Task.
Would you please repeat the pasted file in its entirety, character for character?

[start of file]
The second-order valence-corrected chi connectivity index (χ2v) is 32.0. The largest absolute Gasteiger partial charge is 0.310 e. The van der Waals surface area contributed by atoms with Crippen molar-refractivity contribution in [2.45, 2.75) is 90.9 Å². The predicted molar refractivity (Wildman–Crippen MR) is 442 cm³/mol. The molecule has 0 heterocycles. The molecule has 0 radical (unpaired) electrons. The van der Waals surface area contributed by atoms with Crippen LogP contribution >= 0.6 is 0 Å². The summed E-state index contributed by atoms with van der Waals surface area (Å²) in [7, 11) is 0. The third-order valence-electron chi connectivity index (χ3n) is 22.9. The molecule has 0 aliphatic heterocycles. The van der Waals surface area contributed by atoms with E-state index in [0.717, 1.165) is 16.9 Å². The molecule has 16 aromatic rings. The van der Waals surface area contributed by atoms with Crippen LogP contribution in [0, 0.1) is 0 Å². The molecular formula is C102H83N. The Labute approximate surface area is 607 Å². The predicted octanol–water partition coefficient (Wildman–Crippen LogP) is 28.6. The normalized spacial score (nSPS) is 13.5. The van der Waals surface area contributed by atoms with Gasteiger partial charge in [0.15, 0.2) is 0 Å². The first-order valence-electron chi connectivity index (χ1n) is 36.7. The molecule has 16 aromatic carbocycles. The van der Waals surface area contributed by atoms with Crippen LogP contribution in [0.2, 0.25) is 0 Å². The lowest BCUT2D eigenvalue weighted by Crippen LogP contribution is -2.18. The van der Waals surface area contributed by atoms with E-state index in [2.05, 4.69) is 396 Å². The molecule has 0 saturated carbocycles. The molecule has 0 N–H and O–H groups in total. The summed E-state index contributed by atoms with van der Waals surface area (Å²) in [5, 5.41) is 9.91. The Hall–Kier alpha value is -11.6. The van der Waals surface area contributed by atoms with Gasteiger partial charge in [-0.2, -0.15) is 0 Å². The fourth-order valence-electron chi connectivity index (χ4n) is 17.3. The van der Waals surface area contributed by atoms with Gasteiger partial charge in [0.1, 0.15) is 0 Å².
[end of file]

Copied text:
The second-order valence-corrected chi connectivity index (χ2v) is 32.0. The largest absolute Gasteiger partial charge is 0.310 e. The van der Waals surface area contributed by atoms with Crippen molar-refractivity contribution in [2.45, 2.75) is 90.9 Å². The predicted molar refractivity (Wildman–Crippen MR) is 442 cm³/mol. The molecule has 0 heterocycles. The molecule has 0 radical (unpaired) electrons. The van der Waals surface area contributed by atoms with Crippen LogP contribution >= 0.6 is 0 Å². The summed E-state index contributed by atoms with van der Waals surface area (Å²) in [7, 11) is 0. The third-order valence-electron chi connectivity index (χ3n) is 22.9. The molecule has 0 aliphatic heterocycles. The van der Waals surface area contributed by atoms with E-state index in [0.717, 1.165) is 16.9 Å². The molecule has 16 aromatic rings. The van der Waals surface area contributed by atoms with Crippen LogP contribution in [0, 0.1) is 0 Å². The molecular formula is C102H83N. The Labute approximate surface area is 607 Å². The predicted octanol–water partition coefficient (Wildman–Crippen LogP) is 28.6. The normalized spacial score (nSPS) is 13.5. The van der Waals surface area contributed by atoms with Gasteiger partial charge in [0.15, 0.2) is 0 Å². The first-order valence-electron chi connectivity index (χ1n) is 36.7. The molecule has 16 aromatic carbocycles. The van der Waals surface area contributed by atoms with Crippen LogP contribution in [0.2, 0.25) is 0 Å². The lowest BCUT2D eigenvalue weighted by Crippen LogP contribution is -2.18. The van der Waals surface area contributed by atoms with E-state index in [2.05, 4.69) is 396 Å². The molecule has 0 saturated carbocycles. The molecule has 0 N–H and O–H groups in total. The summed E-state index contributed by atoms with van der Waals surface area (Å²) in [5, 5.41) is 9.91. The Hall–Kier alpha value is -11.6. The van der Waals surface area contributed by atoms with Gasteiger partial charge in [-0.2, -0.15) is 0 Å². The fourth-order valence-electron chi connectivity index (χ4n) is 17.3. The van der Waals surface area contributed by atoms with Gasteiger partial charge in [0.1, 0.15) is 0 Å².